Sailing for Nevis doing 8.4 knots for the 10-mile passage was as easy as picking up the free mooring ball when we arrived. On the other side of the wide miles long white beach was the Four Seasons Hotel. We invited some new friends on Twilight Rodeo to use our slide and play while the adults talked. Many of the people we have met on this trip mirror our thoughts. They started their own company twelve years ago, sold it and now wanted to travel with their kids while they could. We had a great evening, drank too much wine and stayed up too late. Fun.
The next day was spent at the beach seeing how high and far I could throw the kids. I call it my shotput workout. With one 40-pound kid in my palm I launch them high overhead as far and high as possible. They swim out and then beg for more. After 50 tosses each, I’m spent. A half hour later, the workout resumes.

Sailing at 8 knots for the 40-mile passage to Montserrat brought us to a marvelous little island. Instead of the usual cloud obscuring the peak of this volcano, it was being obscured by smoke, ash, and steam. The plume stretched far out to sea. It would turn out to be a great science lesson. This volcano is one of the most active in the world and has scientists monitoring its actions closely.
Hiring a taxi for the day to do a tour gave us some great history of the island. Our biggest desire was to see the volcano and shortly after our arrival at the volcano observatory, sirens started going off. It was ERUPTING! Rocks and ash flew skyward miles above the cone, ash drifted off to sea with the winds, boulders much bigger than homes tumbled down the sides, white steam escaped new vents and we gasped. “This is cool,” Chase exclaimed. It certainly is cool. The sirens were alerting residents that half the island was now off-limits as a large eruption was a distinct possibility. Heading inside the volcano observatory, a video informed us on some of the really big eruptions that changed this island so recently. The biggest was in 1995 and today’s was the biggest in the last few years. A great addition to our science class today was the kids feeling the volcano, smelling the sulfur gasses and seeing those rocks flying. A little hard for them to comprehend that the earth was exploding; a little hard to explain that we were safe, mostly.

Eruption!!!
For lunch we stopped at Apple Studios, where the Beatles taped the White Album. What a great place to record an album and why not? Secluded in paradise to let the creative juices flow. The kids didn’t understand about the Beatles and were more excited to see the gold record by Cheap Trick that was recorded there. Hmmm?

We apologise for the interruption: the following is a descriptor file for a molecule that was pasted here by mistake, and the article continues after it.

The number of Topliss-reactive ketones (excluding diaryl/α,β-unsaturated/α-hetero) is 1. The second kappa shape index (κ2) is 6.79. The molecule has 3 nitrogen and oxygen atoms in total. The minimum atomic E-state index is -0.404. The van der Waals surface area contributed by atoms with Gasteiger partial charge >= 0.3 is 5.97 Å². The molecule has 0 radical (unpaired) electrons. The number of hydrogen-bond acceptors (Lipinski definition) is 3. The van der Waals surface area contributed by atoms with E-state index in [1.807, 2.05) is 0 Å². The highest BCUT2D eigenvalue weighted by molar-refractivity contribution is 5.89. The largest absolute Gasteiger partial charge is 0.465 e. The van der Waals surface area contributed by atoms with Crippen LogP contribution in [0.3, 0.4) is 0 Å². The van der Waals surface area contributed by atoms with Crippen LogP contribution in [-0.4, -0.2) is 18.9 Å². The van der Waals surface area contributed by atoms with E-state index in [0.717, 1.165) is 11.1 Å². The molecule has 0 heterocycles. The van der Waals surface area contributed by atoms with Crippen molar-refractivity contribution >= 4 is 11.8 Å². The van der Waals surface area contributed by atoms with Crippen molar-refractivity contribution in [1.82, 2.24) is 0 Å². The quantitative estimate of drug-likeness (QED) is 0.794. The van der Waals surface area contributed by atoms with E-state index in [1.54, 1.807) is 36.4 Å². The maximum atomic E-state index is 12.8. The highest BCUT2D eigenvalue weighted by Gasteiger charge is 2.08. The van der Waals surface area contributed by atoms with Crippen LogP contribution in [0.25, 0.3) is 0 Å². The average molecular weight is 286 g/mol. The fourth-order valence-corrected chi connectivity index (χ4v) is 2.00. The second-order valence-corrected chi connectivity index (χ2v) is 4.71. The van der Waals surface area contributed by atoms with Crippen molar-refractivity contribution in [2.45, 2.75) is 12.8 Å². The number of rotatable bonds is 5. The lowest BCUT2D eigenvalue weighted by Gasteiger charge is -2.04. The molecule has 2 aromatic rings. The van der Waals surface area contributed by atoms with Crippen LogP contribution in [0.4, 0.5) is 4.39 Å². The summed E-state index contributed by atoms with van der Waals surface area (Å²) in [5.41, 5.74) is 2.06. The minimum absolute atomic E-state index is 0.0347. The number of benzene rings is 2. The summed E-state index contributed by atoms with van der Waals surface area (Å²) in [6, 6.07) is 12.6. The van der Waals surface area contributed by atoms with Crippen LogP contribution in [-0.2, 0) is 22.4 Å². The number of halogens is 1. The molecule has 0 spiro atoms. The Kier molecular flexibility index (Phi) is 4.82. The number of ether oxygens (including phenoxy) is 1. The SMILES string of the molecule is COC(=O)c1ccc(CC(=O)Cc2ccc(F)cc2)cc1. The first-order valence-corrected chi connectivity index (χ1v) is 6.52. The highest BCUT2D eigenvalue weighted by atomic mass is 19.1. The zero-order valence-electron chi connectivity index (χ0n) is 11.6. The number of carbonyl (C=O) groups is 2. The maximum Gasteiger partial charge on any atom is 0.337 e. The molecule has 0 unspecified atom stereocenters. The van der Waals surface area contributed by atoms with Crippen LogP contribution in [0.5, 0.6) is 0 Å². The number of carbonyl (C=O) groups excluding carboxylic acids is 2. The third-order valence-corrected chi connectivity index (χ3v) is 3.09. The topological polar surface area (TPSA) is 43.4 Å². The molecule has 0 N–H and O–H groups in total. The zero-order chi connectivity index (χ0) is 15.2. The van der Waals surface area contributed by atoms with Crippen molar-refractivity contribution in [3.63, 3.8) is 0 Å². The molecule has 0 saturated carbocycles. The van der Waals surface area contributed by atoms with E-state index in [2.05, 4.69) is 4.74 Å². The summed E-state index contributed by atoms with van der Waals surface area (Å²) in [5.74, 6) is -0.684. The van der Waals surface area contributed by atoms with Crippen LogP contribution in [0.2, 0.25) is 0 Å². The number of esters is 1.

The rest of the tour showed us some of the housing now that the inhabitants moved from the lush volcano side to the arid windward side. The British government has spent a lot of money to help them relocate but the transition hasn’t been good for all of them. Money doesn’t make a garden grow where it shouldn’t.
Ella and I spent the early morning talking to fisherman, learning about fish traps, fishing and most importantly oars. An old local, Hap, taught us how to build an oar out of local woods, securing the blade to the shaft with stout wire. After his fishing outing, we towed him to shore with the dinghy and bought his oars for the collection.
Another quick sail brought us to Guadaloupe.

The Dominican Republic

The Dominican Republic lies along the Thorny Path to the Eastern Caribbean.  Many sailors try to avoid it as they think it is not a good cruising destination.  Nothing could be farther from the truth.  Complaints about the need to check in and out with every port are true for the most part, but you can anchor along the way between ports and the customs officials are pleasant.  I’ve read that a $3 bottle of rum can help too.

We sailed from the Turks and Caicos but arrived after sundown, so we pulled sails and motored slowly 10 hours east up the coast to Rio

The Thorny Path

San Juan.  A wonderful small fishing village where it seemed the whole town was playing baseball on the beach formed by the rivers mouth.  A friendly fisherman told us to anchor a hundred yards to the west where there was better holding, just behind his two fishing trawlers.  The local policeman hired a fishing boat to come check on us.  We hadn’t officially entered the Dominican Republic yet and he wanted to know why.  I explained about the tough day at sea and he agreed to let us stay.

Motoring back west to Ocean World Marina outside Puerto Plata enabled us to base out of this newly built refuge (2004).  For $1.65/foot for our catamaran, it was cheaper than most marinas.  All the amenities like showers, laundry facilities, pool, casino and restaurant are here.  Attached is also the Ocean World Adventure Park with all sorts of aquariums, swimming with dolphins, a sea lion show and more.  Where else could Ella swim with a dolphin, get a kiss and a hug and it only cost Lindsey and her $30US?

Leaving Rivers2Seas in the marina with its’ 24hour security enabled us to rent a car and tour the interior of the D.R.  I had been warned about drivers being crazy and this proved to be correct.  I have dealt with many places like this, but usually on a bicycle, so it seemed easy to me.  Aggressive offensive driving with one hand on the wheel and the other on the horn is the key.  After reaching the main city of Santiago the driving craziness picked up.  Chase, who is 3, noticed this and took the middle seatbelt and wrapped that over his body too.  He now had a 5-point harness holding him in.  I’m sure when I drove across the sidewalk, he knew his extra precautions were necessary.